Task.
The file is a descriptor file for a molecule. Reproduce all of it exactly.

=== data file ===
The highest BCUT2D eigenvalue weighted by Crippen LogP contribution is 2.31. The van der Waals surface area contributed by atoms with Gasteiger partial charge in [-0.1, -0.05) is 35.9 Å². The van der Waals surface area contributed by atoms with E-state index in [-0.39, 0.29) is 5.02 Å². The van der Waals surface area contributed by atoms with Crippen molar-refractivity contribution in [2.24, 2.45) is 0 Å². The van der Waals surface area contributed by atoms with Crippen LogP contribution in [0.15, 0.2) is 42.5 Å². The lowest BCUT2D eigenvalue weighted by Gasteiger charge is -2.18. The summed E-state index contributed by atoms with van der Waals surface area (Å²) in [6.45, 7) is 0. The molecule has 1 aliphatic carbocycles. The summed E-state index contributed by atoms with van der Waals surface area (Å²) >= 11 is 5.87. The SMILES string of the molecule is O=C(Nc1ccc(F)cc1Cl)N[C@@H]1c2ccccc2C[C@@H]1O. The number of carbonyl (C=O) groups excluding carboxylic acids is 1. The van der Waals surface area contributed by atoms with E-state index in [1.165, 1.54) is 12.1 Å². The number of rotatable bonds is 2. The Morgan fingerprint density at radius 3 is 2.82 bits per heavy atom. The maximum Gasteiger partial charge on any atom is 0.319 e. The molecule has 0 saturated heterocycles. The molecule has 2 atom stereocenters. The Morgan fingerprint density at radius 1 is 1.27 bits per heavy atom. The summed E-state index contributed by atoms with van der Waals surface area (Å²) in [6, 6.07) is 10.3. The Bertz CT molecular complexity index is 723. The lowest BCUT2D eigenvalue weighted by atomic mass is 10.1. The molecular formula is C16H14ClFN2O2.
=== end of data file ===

The highest BCUT2D eigenvalue weighted by Crippen LogP contribution is 2.31. The van der Waals surface area contributed by atoms with Gasteiger partial charge in [-0.1, -0.05) is 35.9 Å². The van der Waals surface area contributed by atoms with E-state index in [-0.39, 0.29) is 5.02 Å². The van der Waals surface area contributed by atoms with Crippen molar-refractivity contribution in [2.24, 2.45) is 0 Å². The van der Waals surface area contributed by atoms with Crippen LogP contribution in [0.15, 0.2) is 42.5 Å². The lowest BCUT2D eigenvalue weighted by Gasteiger charge is -2.18. The summed E-state index contributed by atoms with van der Waals surface area (Å²) in [6.45, 7) is 0. The molecule has 1 aliphatic carbocycles. The summed E-state index contributed by atoms with van der Waals surface area (Å²) >= 11 is 5.87. The SMILES string of the molecule is O=C(Nc1ccc(F)cc1Cl)N[C@@H]1c2ccccc2C[C@@H]1O. The number of carbonyl (C=O) groups excluding carboxylic acids is 1. The van der Waals surface area contributed by atoms with E-state index in [1.165, 1.54) is 12.1 Å². The number of rotatable bonds is 2. The Morgan fingerprint density at radius 3 is 2.82 bits per heavy atom. The maximum Gasteiger partial charge on any atom is 0.319 e. The molecule has 0 saturated heterocycles. The molecule has 2 atom stereocenters. The Morgan fingerprint density at radius 1 is 1.27 bits per heavy atom. The summed E-state index contributed by atoms with van der Waals surface area (Å²) in [6, 6.07) is 10.3. The Bertz CT molecular complexity index is 723. The lowest BCUT2D eigenvalue weighted by atomic mass is 10.1. The molecular formula is C16H14ClFN2O2.